Bill poses threat to city Land Bank
HUNTINGTON -- Huntington Mayor Steve Williams made a quick and unexpected trip to Charleston on Tuesday, after a bill that would allow municipalities across the state to establish "land trusts" -- a concept based on Huntington's Land Bank program -- emerged with an amendment that he claimed would be devastating to the city.
Senate Bill 579, which passed its house of origin on Feb. 25 by a 33-0 vote, was tweaked in the House of Delegates Judiciary Committee, adding a provision that land trust programs could only bid the property tax value plus interest on property such entities wish to attain.
That would essentially keep the Huntington Urban Renewal Authority's Land Bank from bidding toe-to-toe with other agencies or businesses on properties with tax liens filed against them.
Huntington developed its Land Bank under the Home Rule Pilot Program and has used the entity to fight blighted property.
"I wasn't really alarmed," Williams said Tuesday. "I just looked at what had happened and who I needed to talk to, and had some conversations."
The mayor said it was his understanding that the amendment, added by Del. Patrick Lane, R-Kanawha, was made simply because legislators weren't aware of how such a program has been used in Huntington.
"I've had to explain this before," Williams said. "Once people find out what we're doing, they've been supportive of the program."
Williams said he talked with Lane, and it was his understanding the amendment would be struck from the bill Wednesday.
Lane couldn't be reached for comment Tuesday, but Del. Kelli Sobonya, R-Cabell, said that was also her understanding of what would occur Wednesday.
Sobonya is on the judiciary committee. She said the amendment passed unanimously because the committee had consulted the West Virginia Municipal League, and no one from that organization thought it would be a problem.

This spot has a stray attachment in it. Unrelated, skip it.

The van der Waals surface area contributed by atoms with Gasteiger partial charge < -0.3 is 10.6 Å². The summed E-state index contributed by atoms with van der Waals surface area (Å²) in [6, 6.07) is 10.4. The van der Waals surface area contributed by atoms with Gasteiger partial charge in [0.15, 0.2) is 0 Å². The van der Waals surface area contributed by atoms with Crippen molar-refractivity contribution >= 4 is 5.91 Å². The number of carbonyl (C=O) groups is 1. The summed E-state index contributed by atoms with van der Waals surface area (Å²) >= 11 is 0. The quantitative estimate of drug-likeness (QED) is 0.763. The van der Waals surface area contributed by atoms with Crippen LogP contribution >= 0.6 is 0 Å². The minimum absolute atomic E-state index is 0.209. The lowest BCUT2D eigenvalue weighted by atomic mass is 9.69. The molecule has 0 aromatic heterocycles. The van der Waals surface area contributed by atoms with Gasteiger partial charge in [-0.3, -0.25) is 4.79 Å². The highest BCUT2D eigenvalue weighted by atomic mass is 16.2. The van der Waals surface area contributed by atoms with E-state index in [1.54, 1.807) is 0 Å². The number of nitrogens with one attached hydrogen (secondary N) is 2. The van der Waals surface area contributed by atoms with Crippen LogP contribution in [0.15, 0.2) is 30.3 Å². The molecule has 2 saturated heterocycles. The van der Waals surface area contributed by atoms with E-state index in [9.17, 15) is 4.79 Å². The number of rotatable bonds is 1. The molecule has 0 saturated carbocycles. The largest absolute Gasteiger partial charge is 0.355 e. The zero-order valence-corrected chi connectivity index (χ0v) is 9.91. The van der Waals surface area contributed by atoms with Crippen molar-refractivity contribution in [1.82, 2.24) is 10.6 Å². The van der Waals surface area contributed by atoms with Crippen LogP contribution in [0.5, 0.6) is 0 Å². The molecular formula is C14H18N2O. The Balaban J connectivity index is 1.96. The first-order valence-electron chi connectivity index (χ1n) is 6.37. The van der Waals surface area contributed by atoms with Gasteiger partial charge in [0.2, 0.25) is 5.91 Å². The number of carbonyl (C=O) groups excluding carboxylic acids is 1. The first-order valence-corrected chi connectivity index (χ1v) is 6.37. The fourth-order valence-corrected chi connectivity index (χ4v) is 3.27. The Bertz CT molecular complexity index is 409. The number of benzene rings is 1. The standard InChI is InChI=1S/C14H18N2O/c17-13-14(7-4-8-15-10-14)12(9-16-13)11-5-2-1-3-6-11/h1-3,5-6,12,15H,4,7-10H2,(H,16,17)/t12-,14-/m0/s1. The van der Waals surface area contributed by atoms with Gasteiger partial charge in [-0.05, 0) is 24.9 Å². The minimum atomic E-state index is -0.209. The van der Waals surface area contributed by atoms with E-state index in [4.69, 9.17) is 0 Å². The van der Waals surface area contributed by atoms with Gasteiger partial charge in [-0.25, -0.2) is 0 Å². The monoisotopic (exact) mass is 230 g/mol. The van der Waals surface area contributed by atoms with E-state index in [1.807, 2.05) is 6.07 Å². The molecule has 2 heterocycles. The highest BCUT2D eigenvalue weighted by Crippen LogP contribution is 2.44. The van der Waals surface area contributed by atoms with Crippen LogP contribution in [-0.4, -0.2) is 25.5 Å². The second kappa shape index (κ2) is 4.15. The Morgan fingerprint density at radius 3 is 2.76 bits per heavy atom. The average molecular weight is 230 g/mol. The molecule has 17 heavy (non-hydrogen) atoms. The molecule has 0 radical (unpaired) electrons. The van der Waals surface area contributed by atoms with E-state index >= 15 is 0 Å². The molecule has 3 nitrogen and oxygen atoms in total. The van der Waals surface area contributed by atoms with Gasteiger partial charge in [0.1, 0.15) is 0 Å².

The entire Cabell County delegation in the House is expected to speak in favor of striking the amendment, and no opposition is likely, Williams said.
"What I'm proud of is that our entire delegation is working in a non-partisan way to help," he said.
Sobonya said she doesn't have any problem with the legislation, but is troubled by the trend of bills that form a state law to legalize something that was first enacted under the Home Rule program.
"From day one I've said that the pilot program is unconstitutional," she said. "It is very disappointing that question can never be answered.
"I think more power closer to home is a good thing, and what works for Huntington might not work for Wheeling. But just because we can do it doesn't make it right if we're violating the constitution. I think it's disingenuous to do this over and over."
The bill as amended went through first reading in the House on Tuesday, but has two more readings to go before it becomes a potential law to be sent to the governor for final approval.
Between 2011 and late 2013, the program had acquired 200 parcels of land. Of those, 74 have been resold for $453,901.
The money has gone back into the program toward stabilization, demolition or paying down the Land Bank's line of credit, which stands at $608,000. Thirty-two vacant, dilapidated structures have been demolished at a cost of $268,000.
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